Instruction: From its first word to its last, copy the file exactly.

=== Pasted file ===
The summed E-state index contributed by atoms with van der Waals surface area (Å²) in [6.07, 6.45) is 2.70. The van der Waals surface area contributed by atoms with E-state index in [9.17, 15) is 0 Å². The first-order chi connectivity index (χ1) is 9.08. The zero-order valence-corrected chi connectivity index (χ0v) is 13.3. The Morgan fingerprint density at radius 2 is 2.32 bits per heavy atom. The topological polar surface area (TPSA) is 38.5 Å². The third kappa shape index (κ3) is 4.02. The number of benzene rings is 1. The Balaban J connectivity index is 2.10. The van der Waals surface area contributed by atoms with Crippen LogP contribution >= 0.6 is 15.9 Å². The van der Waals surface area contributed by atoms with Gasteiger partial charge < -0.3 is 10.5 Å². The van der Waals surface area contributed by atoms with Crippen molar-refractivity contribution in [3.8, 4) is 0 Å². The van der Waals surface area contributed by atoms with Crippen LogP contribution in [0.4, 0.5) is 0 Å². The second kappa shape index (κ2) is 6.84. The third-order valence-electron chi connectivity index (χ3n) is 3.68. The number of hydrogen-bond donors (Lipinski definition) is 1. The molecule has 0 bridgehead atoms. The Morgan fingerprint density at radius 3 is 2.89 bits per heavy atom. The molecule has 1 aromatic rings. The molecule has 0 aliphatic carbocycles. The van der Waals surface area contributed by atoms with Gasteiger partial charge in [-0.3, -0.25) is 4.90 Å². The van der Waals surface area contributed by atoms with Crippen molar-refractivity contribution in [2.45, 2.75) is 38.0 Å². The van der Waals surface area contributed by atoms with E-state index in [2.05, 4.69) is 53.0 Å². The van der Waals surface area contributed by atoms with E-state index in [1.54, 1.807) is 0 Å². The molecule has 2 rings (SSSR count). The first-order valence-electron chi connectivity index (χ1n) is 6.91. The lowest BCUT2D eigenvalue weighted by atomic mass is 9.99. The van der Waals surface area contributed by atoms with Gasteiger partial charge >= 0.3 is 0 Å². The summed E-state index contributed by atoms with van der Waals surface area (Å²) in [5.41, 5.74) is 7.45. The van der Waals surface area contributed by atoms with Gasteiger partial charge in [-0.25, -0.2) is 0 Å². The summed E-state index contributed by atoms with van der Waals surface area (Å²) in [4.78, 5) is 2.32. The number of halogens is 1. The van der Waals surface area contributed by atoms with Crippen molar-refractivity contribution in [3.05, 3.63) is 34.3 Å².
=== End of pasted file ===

The summed E-state index contributed by atoms with van der Waals surface area (Å²) in [6.07, 6.45) is 2.70. The van der Waals surface area contributed by atoms with E-state index in [9.17, 15) is 0 Å². The first-order chi connectivity index (χ1) is 9.08. The zero-order valence-corrected chi connectivity index (χ0v) is 13.3. The Morgan fingerprint density at radius 2 is 2.32 bits per heavy atom. The topological polar surface area (TPSA) is 38.5 Å². The third kappa shape index (κ3) is 4.02. The number of benzene rings is 1. The Balaban J connectivity index is 2.10. The van der Waals surface area contributed by atoms with Crippen LogP contribution >= 0.6 is 15.9 Å². The van der Waals surface area contributed by atoms with Gasteiger partial charge < -0.3 is 10.5 Å². The van der Waals surface area contributed by atoms with Crippen molar-refractivity contribution in [3.8, 4) is 0 Å². The van der Waals surface area contributed by atoms with Crippen LogP contribution in [0.4, 0.5) is 0 Å². The second kappa shape index (κ2) is 6.84. The third-order valence-electron chi connectivity index (χ3n) is 3.68. The number of hydrogen-bond donors (Lipinski definition) is 1. The molecule has 0 bridgehead atoms. The Morgan fingerprint density at radius 3 is 2.89 bits per heavy atom. The molecule has 1 aromatic rings. The molecule has 0 aliphatic carbocycles. The van der Waals surface area contributed by atoms with Gasteiger partial charge in [-0.3, -0.25) is 4.90 Å². The van der Waals surface area contributed by atoms with Crippen molar-refractivity contribution in [2.45, 2.75) is 38.0 Å². The van der Waals surface area contributed by atoms with E-state index in [2.05, 4.69) is 53.0 Å². The van der Waals surface area contributed by atoms with E-state index in [1.54, 1.807) is 0 Å². The molecule has 2 rings (SSSR count). The first-order valence-electron chi connectivity index (χ1n) is 6.91. The lowest BCUT2D eigenvalue weighted by atomic mass is 9.99. The van der Waals surface area contributed by atoms with Gasteiger partial charge >= 0.3 is 0 Å². The summed E-state index contributed by atoms with van der Waals surface area (Å²) in [5.41, 5.74) is 7.45. The van der Waals surface area contributed by atoms with Gasteiger partial charge in [-0.25, -0.2) is 0 Å². The summed E-state index contributed by atoms with van der Waals surface area (Å²) in [4.78, 5) is 2.32. The number of halogens is 1. The van der Waals surface area contributed by atoms with Crippen molar-refractivity contribution in [3.05, 3.63) is 34.3 Å².